Sukkot 5759
For the week of October 10, 1998
20 Tishri 5759

Sukkot Is for Everyone!

Then the survivors from all the nations that have attacked Jerusalem will go up year after year to worship the King, the LORD Almighty, and to celebrate the Feast of Tabernacles (Zechariah 14:16).

The significance of the Feast of Tabernacles (Hebrew: Sukkot - this year: October 7-14), is emphasized by the fact that it is the only Torah festival that will be celebrated one day by all nations.

Sukkot is a reminder of the 40 years that Israel spent in the wilderness prior to entering the Promised Land. During that time the presence of God was clearly evident through the pillar of fire and cloud that both led them and protected them.

Also at that time God provided food for them miraculously. Everyday (except the Sabbath) a bread-like substance called manna formed on the ground. We also read of miraculous provisions of meat and water at various times. When the people entered the Promised Land the manna stopped, for they were in a place where they would live a so-called normal life of planting and harvesting.

During the days of Sukkot the people Israel were to live in temporary shelters to remind them of how they were completely dependant upon God during their wilderness wanderings.

The other main aspect of Sukkot was that the people were to take various growing things and celebrate before the Lord. This was a great harvest thanksgiving festival. The remembrance of the past helped them to appreciate the present.

The people needed to understand that whether they were living in tents and wandering in the wilderness, or living in permanent dwelling in the Land of Israel, either way it was God who was their provider.

We need to understand that our blessings come from God and are not a result of our own doing.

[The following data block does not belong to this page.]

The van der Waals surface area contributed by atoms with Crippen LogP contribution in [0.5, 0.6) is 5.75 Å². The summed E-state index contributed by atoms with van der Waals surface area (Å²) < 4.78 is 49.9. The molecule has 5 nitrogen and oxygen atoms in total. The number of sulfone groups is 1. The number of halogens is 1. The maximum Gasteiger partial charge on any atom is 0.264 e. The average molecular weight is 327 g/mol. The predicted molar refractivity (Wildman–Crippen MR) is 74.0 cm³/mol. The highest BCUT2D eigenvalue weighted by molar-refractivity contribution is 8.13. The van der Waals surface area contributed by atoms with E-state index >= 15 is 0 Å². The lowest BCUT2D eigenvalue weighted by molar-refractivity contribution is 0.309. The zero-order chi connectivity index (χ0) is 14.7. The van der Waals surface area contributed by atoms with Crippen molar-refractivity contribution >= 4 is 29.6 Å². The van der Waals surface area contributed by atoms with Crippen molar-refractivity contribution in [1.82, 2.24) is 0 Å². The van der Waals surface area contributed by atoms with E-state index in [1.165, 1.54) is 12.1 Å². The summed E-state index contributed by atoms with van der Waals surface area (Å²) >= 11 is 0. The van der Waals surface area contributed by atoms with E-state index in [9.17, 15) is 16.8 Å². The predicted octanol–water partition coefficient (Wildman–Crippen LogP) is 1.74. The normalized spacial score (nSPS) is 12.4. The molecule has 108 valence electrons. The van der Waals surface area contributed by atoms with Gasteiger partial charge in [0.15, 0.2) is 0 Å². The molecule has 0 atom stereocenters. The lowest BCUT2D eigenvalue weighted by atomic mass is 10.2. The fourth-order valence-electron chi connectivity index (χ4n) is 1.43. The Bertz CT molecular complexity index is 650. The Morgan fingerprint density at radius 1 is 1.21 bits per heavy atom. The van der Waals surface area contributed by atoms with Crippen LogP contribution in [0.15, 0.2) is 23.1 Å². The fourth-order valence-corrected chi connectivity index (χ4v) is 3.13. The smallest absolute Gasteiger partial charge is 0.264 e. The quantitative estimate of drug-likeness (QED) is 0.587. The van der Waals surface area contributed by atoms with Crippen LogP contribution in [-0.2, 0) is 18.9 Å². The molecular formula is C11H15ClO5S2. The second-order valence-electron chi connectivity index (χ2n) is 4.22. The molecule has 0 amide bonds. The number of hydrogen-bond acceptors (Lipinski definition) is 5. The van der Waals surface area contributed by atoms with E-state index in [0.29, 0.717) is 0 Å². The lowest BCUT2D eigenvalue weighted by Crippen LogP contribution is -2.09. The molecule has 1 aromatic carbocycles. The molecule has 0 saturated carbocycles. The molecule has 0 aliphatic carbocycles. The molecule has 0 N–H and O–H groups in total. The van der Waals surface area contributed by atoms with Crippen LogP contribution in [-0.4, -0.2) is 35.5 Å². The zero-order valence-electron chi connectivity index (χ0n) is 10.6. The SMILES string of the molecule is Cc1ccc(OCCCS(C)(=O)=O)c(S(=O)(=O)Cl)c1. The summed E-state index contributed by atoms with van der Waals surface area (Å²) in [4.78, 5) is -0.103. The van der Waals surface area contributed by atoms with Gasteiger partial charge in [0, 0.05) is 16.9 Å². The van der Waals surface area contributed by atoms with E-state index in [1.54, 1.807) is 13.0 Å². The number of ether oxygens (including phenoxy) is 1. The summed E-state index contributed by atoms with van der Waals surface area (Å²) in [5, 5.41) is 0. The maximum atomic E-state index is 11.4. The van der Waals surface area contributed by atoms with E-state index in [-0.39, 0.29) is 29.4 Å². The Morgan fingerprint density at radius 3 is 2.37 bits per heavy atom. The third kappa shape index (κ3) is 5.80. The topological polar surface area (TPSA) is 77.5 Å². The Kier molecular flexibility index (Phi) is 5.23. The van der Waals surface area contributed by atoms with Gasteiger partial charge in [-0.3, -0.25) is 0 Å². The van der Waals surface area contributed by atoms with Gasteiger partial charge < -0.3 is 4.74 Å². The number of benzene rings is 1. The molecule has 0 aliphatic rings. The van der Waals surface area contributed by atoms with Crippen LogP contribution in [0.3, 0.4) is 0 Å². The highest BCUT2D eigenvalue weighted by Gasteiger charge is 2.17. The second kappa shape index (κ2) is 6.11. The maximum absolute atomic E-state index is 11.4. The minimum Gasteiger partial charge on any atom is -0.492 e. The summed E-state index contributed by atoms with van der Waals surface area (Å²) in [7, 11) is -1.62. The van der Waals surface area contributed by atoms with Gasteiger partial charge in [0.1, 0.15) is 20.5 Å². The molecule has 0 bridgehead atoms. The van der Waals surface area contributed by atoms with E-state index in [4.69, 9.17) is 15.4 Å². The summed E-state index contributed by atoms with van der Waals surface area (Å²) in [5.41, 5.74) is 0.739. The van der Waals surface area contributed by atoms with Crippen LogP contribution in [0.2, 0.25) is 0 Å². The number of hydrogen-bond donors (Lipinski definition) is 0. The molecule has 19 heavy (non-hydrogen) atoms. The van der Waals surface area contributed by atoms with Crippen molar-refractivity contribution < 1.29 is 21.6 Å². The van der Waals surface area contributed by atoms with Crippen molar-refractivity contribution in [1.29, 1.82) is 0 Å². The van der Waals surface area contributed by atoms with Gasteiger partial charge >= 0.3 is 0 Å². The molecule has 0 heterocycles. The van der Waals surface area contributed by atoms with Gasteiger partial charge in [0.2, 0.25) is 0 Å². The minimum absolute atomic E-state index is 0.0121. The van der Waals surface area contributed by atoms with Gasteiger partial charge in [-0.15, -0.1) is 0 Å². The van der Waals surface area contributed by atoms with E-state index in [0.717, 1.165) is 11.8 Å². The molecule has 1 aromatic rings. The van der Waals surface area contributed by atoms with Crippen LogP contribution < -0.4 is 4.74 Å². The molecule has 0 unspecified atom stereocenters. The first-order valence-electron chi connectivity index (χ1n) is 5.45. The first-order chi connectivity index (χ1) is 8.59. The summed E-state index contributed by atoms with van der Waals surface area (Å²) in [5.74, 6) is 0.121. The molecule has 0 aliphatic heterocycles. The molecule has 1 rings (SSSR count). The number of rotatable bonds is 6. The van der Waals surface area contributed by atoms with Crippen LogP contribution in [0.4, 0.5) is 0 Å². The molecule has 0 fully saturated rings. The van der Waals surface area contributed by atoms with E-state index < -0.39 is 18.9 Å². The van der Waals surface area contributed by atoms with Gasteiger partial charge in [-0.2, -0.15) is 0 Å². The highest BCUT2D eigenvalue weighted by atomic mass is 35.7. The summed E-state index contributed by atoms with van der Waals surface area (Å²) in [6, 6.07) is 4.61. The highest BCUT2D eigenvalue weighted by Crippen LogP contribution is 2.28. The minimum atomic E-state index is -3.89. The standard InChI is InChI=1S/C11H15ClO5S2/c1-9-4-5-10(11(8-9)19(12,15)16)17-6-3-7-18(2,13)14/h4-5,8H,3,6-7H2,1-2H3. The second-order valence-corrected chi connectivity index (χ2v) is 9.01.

To be thankful requires our acknowledgement of the One to whom thanks is due.

Lack of thanks lead to corruption:

For since the creation of the world God's invisible qualities--his eternal power and divine nature--have been clearly seen, being understood from what has been made, so that men are without excuse. For although they knew God, they neither glorified him as God nor gave thanks to him, but their thinking became futile and their foolish hearts were darkened (Romans 1:20,21).

We need to give thanks to God. To neglect thanks is to cut ourselves off from the truth and from the love of the One who has given us life. When we neglect to gratefully acknowledge, God we actually are claiming to have given ourselves existence and insist that we can fully depend on ourselves for life. This in effect cuts us off from the very source of life and we become corrupt.

By returning thanks we walk in truth, understanding the real source of the good things of this life. Relating properly to our Creator allows us to live in his creation in the way we were meant to.

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